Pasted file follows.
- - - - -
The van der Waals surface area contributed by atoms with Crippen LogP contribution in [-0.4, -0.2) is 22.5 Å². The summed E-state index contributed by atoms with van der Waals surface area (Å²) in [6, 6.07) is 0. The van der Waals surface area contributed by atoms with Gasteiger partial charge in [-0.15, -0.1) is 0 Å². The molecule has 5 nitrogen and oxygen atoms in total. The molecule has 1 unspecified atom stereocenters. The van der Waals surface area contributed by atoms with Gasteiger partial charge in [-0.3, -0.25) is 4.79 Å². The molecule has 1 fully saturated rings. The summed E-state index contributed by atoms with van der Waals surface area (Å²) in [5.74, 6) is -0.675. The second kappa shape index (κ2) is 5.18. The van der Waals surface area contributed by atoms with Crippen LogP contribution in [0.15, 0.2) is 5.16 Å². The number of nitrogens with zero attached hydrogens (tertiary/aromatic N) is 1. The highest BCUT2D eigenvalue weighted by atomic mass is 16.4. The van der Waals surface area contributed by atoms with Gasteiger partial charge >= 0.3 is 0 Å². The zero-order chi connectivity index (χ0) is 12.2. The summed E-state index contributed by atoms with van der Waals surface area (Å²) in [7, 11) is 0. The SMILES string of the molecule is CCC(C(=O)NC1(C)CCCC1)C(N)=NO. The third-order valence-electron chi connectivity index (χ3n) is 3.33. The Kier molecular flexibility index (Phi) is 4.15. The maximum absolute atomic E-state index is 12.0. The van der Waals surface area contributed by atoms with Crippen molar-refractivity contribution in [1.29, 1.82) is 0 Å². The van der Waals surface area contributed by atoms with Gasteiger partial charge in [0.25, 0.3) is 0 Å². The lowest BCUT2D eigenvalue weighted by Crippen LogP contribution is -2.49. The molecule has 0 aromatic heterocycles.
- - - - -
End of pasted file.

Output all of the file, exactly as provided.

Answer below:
The van der Waals surface area contributed by atoms with Crippen LogP contribution in [-0.4, -0.2) is 22.5 Å². The summed E-state index contributed by atoms with van der Waals surface area (Å²) in [6, 6.07) is 0. The van der Waals surface area contributed by atoms with Gasteiger partial charge in [-0.15, -0.1) is 0 Å². The molecule has 5 nitrogen and oxygen atoms in total. The molecule has 1 unspecified atom stereocenters. The van der Waals surface area contributed by atoms with Gasteiger partial charge in [-0.3, -0.25) is 4.79 Å². The molecule has 1 fully saturated rings. The summed E-state index contributed by atoms with van der Waals surface area (Å²) in [5.74, 6) is -0.675. The second kappa shape index (κ2) is 5.18. The van der Waals surface area contributed by atoms with Crippen LogP contribution in [0.15, 0.2) is 5.16 Å². The number of nitrogens with zero attached hydrogens (tertiary/aromatic N) is 1. The highest BCUT2D eigenvalue weighted by atomic mass is 16.4. The van der Waals surface area contributed by atoms with Gasteiger partial charge >= 0.3 is 0 Å². The zero-order chi connectivity index (χ0) is 12.2. The summed E-state index contributed by atoms with van der Waals surface area (Å²) in [7, 11) is 0. The SMILES string of the molecule is CCC(C(=O)NC1(C)CCCC1)C(N)=NO. The third-order valence-electron chi connectivity index (χ3n) is 3.33. The Kier molecular flexibility index (Phi) is 4.15. The maximum absolute atomic E-state index is 12.0. The van der Waals surface area contributed by atoms with Crippen molar-refractivity contribution in [1.29, 1.82) is 0 Å². The van der Waals surface area contributed by atoms with Gasteiger partial charge in [0.25, 0.3) is 0 Å². The lowest BCUT2D eigenvalue weighted by Crippen LogP contribution is -2.49. The molecule has 0 aromatic heterocycles.